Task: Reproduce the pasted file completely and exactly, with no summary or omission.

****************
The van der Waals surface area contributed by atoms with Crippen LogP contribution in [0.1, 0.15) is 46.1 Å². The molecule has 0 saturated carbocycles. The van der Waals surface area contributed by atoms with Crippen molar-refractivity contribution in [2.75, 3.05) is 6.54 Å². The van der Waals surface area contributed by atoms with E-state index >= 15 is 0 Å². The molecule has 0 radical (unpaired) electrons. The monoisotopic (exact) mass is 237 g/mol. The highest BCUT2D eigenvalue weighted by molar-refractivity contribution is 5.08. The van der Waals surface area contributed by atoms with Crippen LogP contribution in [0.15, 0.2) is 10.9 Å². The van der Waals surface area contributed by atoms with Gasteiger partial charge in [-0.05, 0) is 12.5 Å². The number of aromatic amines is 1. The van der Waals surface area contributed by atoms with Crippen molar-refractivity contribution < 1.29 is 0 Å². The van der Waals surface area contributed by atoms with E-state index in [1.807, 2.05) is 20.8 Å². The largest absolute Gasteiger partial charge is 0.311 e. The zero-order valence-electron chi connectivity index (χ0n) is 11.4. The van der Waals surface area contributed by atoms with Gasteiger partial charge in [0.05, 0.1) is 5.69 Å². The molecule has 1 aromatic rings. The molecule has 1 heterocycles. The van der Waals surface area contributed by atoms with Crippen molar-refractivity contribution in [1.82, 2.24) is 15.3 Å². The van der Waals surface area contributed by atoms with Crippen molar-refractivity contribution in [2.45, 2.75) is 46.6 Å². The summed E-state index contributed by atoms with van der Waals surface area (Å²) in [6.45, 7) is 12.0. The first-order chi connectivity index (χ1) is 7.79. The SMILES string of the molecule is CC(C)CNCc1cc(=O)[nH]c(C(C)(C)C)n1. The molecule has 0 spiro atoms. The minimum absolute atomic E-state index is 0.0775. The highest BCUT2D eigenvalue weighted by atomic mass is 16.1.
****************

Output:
The van der Waals surface area contributed by atoms with Crippen LogP contribution in [0.1, 0.15) is 46.1 Å². The molecule has 0 saturated carbocycles. The van der Waals surface area contributed by atoms with Crippen molar-refractivity contribution in [2.75, 3.05) is 6.54 Å². The van der Waals surface area contributed by atoms with E-state index >= 15 is 0 Å². The molecule has 0 radical (unpaired) electrons. The monoisotopic (exact) mass is 237 g/mol. The highest BCUT2D eigenvalue weighted by molar-refractivity contribution is 5.08. The van der Waals surface area contributed by atoms with Crippen LogP contribution in [0.15, 0.2) is 10.9 Å². The van der Waals surface area contributed by atoms with Gasteiger partial charge in [-0.05, 0) is 12.5 Å². The number of aromatic amines is 1. The van der Waals surface area contributed by atoms with Crippen molar-refractivity contribution < 1.29 is 0 Å². The van der Waals surface area contributed by atoms with E-state index in [1.807, 2.05) is 20.8 Å². The largest absolute Gasteiger partial charge is 0.311 e. The zero-order valence-electron chi connectivity index (χ0n) is 11.4. The van der Waals surface area contributed by atoms with Gasteiger partial charge in [0.05, 0.1) is 5.69 Å². The molecule has 1 aromatic rings. The molecule has 1 heterocycles. The van der Waals surface area contributed by atoms with Crippen molar-refractivity contribution in [1.82, 2.24) is 15.3 Å². The van der Waals surface area contributed by atoms with Crippen molar-refractivity contribution in [2.45, 2.75) is 46.6 Å². The summed E-state index contributed by atoms with van der Waals surface area (Å²) in [6.45, 7) is 12.0. The first-order chi connectivity index (χ1) is 7.79. The SMILES string of the molecule is CC(C)CNCc1cc(=O)[nH]c(C(C)(C)C)n1. The molecule has 0 spiro atoms. The minimum absolute atomic E-state index is 0.0775. The highest BCUT2D eigenvalue weighted by atomic mass is 16.1.